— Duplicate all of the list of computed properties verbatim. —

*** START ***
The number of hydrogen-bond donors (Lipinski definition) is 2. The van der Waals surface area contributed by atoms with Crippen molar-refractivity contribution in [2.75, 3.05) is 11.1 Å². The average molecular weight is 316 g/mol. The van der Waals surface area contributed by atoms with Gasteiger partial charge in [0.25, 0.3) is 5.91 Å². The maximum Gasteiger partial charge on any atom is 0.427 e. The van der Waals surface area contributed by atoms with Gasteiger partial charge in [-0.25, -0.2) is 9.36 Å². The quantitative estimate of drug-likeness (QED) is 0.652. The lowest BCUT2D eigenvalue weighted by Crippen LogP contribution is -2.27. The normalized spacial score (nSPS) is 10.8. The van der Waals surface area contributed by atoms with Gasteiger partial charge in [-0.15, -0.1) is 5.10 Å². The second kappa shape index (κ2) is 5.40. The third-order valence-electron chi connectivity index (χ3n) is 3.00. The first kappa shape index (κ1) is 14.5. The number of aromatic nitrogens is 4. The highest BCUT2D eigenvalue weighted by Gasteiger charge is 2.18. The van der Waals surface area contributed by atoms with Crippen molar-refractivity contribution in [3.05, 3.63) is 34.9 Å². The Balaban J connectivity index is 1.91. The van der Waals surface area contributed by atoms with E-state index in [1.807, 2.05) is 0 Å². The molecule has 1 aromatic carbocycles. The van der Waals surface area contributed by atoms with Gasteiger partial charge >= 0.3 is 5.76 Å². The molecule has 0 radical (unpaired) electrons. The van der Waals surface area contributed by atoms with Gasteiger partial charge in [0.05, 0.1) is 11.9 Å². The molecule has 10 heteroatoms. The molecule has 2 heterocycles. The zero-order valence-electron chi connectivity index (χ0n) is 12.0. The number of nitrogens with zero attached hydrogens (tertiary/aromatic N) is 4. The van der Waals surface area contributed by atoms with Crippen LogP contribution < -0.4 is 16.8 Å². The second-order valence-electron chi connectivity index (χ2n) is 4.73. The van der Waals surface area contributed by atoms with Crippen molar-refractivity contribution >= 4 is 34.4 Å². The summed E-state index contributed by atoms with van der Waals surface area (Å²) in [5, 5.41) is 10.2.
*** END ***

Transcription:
The number of hydrogen-bond donors (Lipinski definition) is 2. The van der Waals surface area contributed by atoms with Crippen molar-refractivity contribution in [2.75, 3.05) is 11.1 Å². The average molecular weight is 316 g/mol. The van der Waals surface area contributed by atoms with Gasteiger partial charge in [0.25, 0.3) is 5.91 Å². The maximum Gasteiger partial charge on any atom is 0.427 e. The van der Waals surface area contributed by atoms with Gasteiger partial charge in [-0.25, -0.2) is 9.36 Å². The quantitative estimate of drug-likeness (QED) is 0.652. The lowest BCUT2D eigenvalue weighted by Crippen LogP contribution is -2.27. The normalized spacial score (nSPS) is 10.8. The van der Waals surface area contributed by atoms with Gasteiger partial charge in [-0.15, -0.1) is 5.10 Å². The second kappa shape index (κ2) is 5.40. The third-order valence-electron chi connectivity index (χ3n) is 3.00. The first kappa shape index (κ1) is 14.5. The number of aromatic nitrogens is 4. The highest BCUT2D eigenvalue weighted by Gasteiger charge is 2.18. The van der Waals surface area contributed by atoms with Crippen molar-refractivity contribution in [3.05, 3.63) is 34.9 Å². The Balaban J connectivity index is 1.91. The van der Waals surface area contributed by atoms with E-state index in [1.807, 2.05) is 0 Å². The molecule has 1 aromatic carbocycles. The van der Waals surface area contributed by atoms with Gasteiger partial charge >= 0.3 is 5.76 Å². The molecule has 0 radical (unpaired) electrons. The van der Waals surface area contributed by atoms with Gasteiger partial charge in [0.05, 0.1) is 11.9 Å². The molecule has 10 heteroatoms. The molecule has 2 heterocycles. The zero-order valence-electron chi connectivity index (χ0n) is 12.0. The number of nitrogens with zero attached hydrogens (tertiary/aromatic N) is 4. The van der Waals surface area contributed by atoms with Crippen LogP contribution < -0.4 is 16.8 Å². The second-order valence-electron chi connectivity index (χ2n) is 4.73. The van der Waals surface area contributed by atoms with Crippen molar-refractivity contribution >= 4 is 34.4 Å². The summed E-state index contributed by atoms with van der Waals surface area (Å²) in [5, 5.41) is 10.2.